Woman Whose Cousin Told Her She's 'Too Fat' to Be Maid of Honor Sparks Fury

A woman who was deemed "too fat" to join her cousin's wedding party has lost the maid of honor role but gained an army of furious internet supporters.

"My closest cousin, the closest thing I have to a sibling, has officially confirmed I won't be her maid of honour [sic] cos [sic] I'm just too fat for a maid of honour [sic] role," wrote @Zioraife on Twitter Sunday. The anonymous woman's tweet has amassed over 190,000 likes and 10,000 retweets as of Monday morning.

"Have to lose some weight before December or no maid of honour [sic] duties for me," she went on. "I shan't be attending the wedding."

The ex-maid of honor said her family sided against her for dropping out of the wedding and urged her to reconsider.

"Begging me to attend for what? So I'd damage the aesthetics?" she demanded.

"If not for strong self-will, I'd loathe my body. Each time I eat, I stress over how much I'm eating, over how much I gain just from eating," she said.

Studies have shown that weight bias not only influences our beauty ideals but also our perception of ability. A 2015 study by psychological scientists at the University of Pennsylvania found that overweight individuals received low ratings for competence, regardless of their qualifications or performance.

The researchers tied this negative bias to stereotypes that categorize overweight people as lazy or lacking self-control. People may perceive obesity or higher body weight as a choice or a character flaw, they argued.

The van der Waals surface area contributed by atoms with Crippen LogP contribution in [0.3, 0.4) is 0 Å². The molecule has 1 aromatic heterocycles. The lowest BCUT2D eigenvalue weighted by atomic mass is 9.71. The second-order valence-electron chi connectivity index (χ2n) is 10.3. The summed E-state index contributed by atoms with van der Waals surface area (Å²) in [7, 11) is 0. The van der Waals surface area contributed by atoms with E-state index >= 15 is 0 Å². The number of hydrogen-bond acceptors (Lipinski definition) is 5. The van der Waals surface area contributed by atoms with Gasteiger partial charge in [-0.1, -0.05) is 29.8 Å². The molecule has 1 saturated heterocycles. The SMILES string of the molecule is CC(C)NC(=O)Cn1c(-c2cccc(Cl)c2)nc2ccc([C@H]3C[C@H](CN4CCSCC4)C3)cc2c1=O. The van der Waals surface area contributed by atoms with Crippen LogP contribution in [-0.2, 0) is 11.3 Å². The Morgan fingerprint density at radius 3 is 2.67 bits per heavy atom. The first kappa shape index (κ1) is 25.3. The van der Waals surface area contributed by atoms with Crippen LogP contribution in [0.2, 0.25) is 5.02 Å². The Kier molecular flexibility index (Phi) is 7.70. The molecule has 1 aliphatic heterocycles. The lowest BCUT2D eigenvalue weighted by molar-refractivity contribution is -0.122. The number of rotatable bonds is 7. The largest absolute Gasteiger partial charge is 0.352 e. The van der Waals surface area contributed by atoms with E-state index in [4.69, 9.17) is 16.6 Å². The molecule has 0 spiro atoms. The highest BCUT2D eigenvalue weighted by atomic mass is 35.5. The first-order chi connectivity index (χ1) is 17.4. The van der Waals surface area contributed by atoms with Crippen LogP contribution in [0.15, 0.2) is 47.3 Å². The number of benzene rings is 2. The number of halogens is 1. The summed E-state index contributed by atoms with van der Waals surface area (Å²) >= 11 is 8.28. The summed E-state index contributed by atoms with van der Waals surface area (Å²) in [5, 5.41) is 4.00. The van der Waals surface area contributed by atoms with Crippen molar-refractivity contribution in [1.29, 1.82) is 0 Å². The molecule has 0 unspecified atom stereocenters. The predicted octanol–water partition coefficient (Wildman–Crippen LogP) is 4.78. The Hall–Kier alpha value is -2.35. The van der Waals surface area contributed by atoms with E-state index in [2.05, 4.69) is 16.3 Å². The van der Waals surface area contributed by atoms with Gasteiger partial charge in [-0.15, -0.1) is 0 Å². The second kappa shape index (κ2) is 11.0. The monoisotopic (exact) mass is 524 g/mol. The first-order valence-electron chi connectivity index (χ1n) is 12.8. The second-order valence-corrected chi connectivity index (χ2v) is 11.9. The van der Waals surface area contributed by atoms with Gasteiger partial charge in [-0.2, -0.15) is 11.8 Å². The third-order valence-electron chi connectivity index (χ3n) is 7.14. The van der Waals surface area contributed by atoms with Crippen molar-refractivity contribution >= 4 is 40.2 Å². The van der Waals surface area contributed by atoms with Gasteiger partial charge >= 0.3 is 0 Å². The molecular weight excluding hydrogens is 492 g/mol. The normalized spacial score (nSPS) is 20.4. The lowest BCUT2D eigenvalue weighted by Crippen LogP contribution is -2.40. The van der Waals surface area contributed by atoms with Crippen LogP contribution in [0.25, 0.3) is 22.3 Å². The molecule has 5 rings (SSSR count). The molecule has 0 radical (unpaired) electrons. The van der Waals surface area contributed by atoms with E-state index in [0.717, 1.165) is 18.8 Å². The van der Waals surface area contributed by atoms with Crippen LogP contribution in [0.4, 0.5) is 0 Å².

Bride and Bridesmaids
A woman who was deemed “too fat” to join her cousin’s wedding party has lost the maid of honor role, but gained an army of furious supporters online. Here, a bride and bridesmaids outside Chelsea Registry Office in London, England. Richard Baker / Contributor/Corbis News

During the COVID-19 pandemic, many women said they felt shamed by social pressure to avoid gaining "the COVID 15" while gyms closed and rampant experiences of isolation, loss and mental health challenges pushed thinness down their priority lists.

Meanwhile, spiked usage of social media platforms during the pandemic exacerbated the rate of mental health and body image issues in adolescent users. In particular, teen girls have been shown to struggle more with suicidal ideation, depression, anxiety, body dissatisfaction and eating disorders due to their engagement with social media.

Although the anonymous ex-maid of honor expressed isolation in her family, she rallied a flock of sympathizers online, who shared their outrage on her behalf.

"Oh no...how will you ever survive not having to spend all your time and money on a cold-hearted psycho bride?" asked one sarcastic comment.

"I pity your cousin," said another. "She's thinking more about what her wedding should look like than what it should feel like. To hurt a family member by not including them in a main role at their wedding because of physical appearance demonstrates a lack of depth [and] character."

A third user offered their personal experience with weight struggles along with their condolences.

"I am sorry that this is happening to you," they wrote. "I can't imagine feeling that way. I spent most of my life struggling with my weight. Finally had Bariatric surgery. Wish I hadn't. I wish I had been grateful for digestion that worked. It's all messed up now. Treasure health."

Newsweek reached out to @zioraife for comment.